Twenty years after its release, I still get excited when I hear the first few chords of the Live song “Lightning Crashes” on the radio. That guitar is frankly awesome and then Ed Kowalczyk’s vocals inject the song with an intensity for the ages. The album “Throwing Copper” is also home to “I Alone” and “Selling the Drama,” both of which are permanent staples in the alternative rock canon. “Copper” has sold more than 8 million copies.
Live went on to release five more albums before it all went to hell. In 2009 the band announced a two-year hiatus, which soon morphed into the band permanently parting ways with Kowalczyk. Ugly lawsuits ensued. These are now settled, and in October, Kowalczyk released his second solo album, “The Flood and the Mercy.” Last summer, Live toured with replacement lead singer Chris Shinn.
I caught up with Kowalczyk the day after he saw Lorde in New York City with his 11-year-old daughter. We talked about the “Flood” record, his tour, the aftermath of the split with Live and, of course, how the Lorde show was. Kowalczyk’s “I Alone” tour will be stopping in Portland on Sunday with guitarist Zak Loy joining him.
Q: Have you written any new songs?
A: I’ve got four or five things that I’m really happy with. I plan to get together with my producer Jamie (Candiloro) in the next few months and start that process. I probably don’t expect a record this year because we’re still into working “The Flood and the Mercy,” but I would say early next year for sure.
Q: What’s it like touring for you these days?
A: It’s interesting, I feel like I’m working harder than I’ve ever worked, especially acoustically, because there’s no drummer. My right hand is the drummer for about an hour and a half. So in some ways I have more stamina or at least stamina that I had that I didn’t know and I’m kind of digging for it, especially for the acoustic shows. It’s still thrilling to get on stage and reconnect with the fans over the old music and present the new music. It’s so darn thrilling that I kind of forget I’m touring to be honest with you. It’s such a blast.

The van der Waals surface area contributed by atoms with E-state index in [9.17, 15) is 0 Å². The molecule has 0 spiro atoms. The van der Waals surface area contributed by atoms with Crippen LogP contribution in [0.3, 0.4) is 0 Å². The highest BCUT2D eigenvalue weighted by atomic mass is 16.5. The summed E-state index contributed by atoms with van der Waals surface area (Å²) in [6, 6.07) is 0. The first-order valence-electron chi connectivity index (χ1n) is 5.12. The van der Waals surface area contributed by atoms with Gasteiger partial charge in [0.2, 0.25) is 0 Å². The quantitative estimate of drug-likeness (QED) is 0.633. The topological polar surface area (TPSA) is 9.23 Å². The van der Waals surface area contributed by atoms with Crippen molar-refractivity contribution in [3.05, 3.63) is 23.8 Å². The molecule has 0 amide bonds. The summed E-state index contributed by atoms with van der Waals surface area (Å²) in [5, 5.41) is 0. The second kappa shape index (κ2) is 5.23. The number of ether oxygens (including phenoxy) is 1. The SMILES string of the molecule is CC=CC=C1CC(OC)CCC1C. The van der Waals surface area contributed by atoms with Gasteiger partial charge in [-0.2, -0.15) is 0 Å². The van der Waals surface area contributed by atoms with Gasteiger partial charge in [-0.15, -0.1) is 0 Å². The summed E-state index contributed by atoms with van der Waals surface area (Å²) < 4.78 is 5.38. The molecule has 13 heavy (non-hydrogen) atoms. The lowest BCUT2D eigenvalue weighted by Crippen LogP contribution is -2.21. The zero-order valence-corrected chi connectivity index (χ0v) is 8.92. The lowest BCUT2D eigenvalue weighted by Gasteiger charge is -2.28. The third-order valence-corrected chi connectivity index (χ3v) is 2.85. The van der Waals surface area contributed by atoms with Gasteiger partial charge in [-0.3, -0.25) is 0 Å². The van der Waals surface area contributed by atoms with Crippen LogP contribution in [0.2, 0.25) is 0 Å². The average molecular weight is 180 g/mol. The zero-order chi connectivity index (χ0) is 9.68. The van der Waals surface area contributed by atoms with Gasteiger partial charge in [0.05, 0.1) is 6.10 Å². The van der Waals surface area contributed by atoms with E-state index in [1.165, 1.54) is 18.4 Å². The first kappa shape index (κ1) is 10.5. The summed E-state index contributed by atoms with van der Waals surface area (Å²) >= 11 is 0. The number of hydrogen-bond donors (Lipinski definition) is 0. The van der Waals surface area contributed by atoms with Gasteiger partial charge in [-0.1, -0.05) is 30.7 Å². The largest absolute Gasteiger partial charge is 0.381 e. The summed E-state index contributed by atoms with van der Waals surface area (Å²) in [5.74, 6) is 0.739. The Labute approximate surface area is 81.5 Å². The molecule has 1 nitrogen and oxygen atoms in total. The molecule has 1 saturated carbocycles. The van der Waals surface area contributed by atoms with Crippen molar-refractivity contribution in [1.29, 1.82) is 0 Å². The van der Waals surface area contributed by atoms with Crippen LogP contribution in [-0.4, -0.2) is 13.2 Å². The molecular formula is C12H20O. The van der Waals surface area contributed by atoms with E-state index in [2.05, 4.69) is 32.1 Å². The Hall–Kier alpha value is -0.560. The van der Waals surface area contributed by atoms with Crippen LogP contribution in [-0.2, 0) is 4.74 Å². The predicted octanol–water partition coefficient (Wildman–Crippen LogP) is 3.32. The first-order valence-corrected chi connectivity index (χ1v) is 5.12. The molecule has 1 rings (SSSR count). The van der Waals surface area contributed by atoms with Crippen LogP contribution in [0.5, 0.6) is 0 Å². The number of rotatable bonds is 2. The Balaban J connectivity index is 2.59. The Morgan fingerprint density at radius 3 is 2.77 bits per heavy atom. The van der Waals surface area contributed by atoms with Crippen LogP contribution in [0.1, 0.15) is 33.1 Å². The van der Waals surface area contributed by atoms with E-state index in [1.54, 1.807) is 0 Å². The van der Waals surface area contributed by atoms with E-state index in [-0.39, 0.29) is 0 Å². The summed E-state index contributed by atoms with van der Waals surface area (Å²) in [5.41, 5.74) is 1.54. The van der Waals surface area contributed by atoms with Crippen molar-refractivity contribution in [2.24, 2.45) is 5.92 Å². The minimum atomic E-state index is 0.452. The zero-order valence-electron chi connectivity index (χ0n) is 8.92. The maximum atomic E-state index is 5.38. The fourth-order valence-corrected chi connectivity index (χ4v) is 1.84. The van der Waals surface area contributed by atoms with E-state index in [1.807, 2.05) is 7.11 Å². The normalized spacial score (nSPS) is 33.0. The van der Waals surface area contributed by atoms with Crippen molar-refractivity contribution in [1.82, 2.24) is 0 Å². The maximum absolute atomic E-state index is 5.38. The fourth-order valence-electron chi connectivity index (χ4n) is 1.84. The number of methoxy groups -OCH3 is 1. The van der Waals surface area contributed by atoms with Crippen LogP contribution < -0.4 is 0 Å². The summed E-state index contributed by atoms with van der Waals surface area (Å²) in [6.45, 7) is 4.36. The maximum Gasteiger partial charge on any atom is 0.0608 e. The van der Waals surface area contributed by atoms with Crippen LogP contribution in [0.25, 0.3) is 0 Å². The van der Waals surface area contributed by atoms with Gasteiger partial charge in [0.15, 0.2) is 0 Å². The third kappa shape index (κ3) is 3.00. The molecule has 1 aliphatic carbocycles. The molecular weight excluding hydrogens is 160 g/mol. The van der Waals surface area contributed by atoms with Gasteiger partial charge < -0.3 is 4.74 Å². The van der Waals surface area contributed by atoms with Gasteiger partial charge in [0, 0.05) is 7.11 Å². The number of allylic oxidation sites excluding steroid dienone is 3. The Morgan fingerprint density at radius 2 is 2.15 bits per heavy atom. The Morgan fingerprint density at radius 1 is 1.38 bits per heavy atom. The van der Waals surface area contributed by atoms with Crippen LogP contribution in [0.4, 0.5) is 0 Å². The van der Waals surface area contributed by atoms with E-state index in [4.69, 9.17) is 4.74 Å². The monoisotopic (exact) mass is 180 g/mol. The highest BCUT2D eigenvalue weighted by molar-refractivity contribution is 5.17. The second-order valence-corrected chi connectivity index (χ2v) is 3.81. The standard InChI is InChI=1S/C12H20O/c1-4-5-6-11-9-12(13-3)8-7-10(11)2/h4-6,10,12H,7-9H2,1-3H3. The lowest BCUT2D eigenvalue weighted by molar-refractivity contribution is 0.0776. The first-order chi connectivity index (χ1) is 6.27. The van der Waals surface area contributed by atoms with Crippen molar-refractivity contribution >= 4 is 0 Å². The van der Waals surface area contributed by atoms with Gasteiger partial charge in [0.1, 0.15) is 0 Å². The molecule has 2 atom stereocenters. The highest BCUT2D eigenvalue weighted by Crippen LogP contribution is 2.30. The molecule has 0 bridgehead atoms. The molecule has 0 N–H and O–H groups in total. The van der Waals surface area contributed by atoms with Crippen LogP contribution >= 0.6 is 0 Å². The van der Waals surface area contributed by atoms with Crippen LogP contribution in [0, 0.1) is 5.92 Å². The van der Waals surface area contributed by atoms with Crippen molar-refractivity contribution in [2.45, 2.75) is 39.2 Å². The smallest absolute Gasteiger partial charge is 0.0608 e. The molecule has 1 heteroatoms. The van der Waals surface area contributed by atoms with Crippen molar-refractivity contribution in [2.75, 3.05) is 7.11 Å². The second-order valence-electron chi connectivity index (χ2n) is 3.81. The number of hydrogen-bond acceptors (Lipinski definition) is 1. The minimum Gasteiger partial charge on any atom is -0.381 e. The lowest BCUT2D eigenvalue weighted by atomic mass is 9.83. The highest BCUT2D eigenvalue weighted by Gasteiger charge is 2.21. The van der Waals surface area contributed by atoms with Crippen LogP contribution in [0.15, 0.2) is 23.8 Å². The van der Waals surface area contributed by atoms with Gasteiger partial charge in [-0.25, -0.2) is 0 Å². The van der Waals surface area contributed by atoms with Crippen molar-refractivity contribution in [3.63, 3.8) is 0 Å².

Q: How much do now-settled legal conflicts with your former Live bandmates weigh on you? And does it bother you that Chris Shinn is out singing the songs that you wrote? Where are you with this stuff?
A: To be perfectly honest, I’m having such a blast and this has been such a renaissance for me as an artist, as a performer and as a person that it really outshines what might otherwise be in my periphery. Of course I hear things. My opening about calling that Live is obviously that I don’t agree with it. I feel like it should be something else. The fans deserve the real thing and the band that they grew up with. I’ve said that from the beginning. I’ve just tried to nurture my relationship with my fans with these acoustic shows, in particular give them the songs the way they’re supposed to be. The acoustic thing for me is really close to my heart because it’s so real.
Q: What did you grow up listening to as a teenager?
A: I feel like somebody hit fast-forward on my musical taste. When I started to care about music it was like the college rock of that mid-80s era. I used to just sit there and listen on WVYC out of York College all the time for the early R.E.M., U2, The Cure and The Smiths. They were my bands. They were the bands that I wanted to be like, those are the writers and the musicians and the singers that I wanted to emulate.
Q: What is your current favorite song on “The Flood and the Mercy”?
A: It’s been this for a while. It’s “Seven” the first single. I feel like I have moved into a new place creatively, vocally, songwriting wise and lyrically. I felt it was one of the better songs I had written in a long time.
Q: What can fans expect from your show in Portland?
A: The ration is starting to get a little stronger in the solo aspect because I have more records now so I’m doing more of those songs. But I still play all the hits of my work with Live and of course a couple of things that maybe people aren’t expecting from the older albums. Everybody leaves with, I think, a pretty good, full picture of my entire career as a writer all the way from 1991’s “Mental Jewelry” to now.
Q: So how was Lorde the other night?
A: Phenomenal. She is absolutely cut from a different cloth and was phenomenal. I love the album and I was really hoping that I would like the show as much, and I was blown away. It was fantastic.
Ed Kowalczyk. 8 p.m. Sunday. Port City Music Hall. 504 Congress St., Portland. $20, $30; $40 preferred seating; 18-plus; portcitymusichall.com
Aimsel Ponti can be contacted at 791-6455 or at: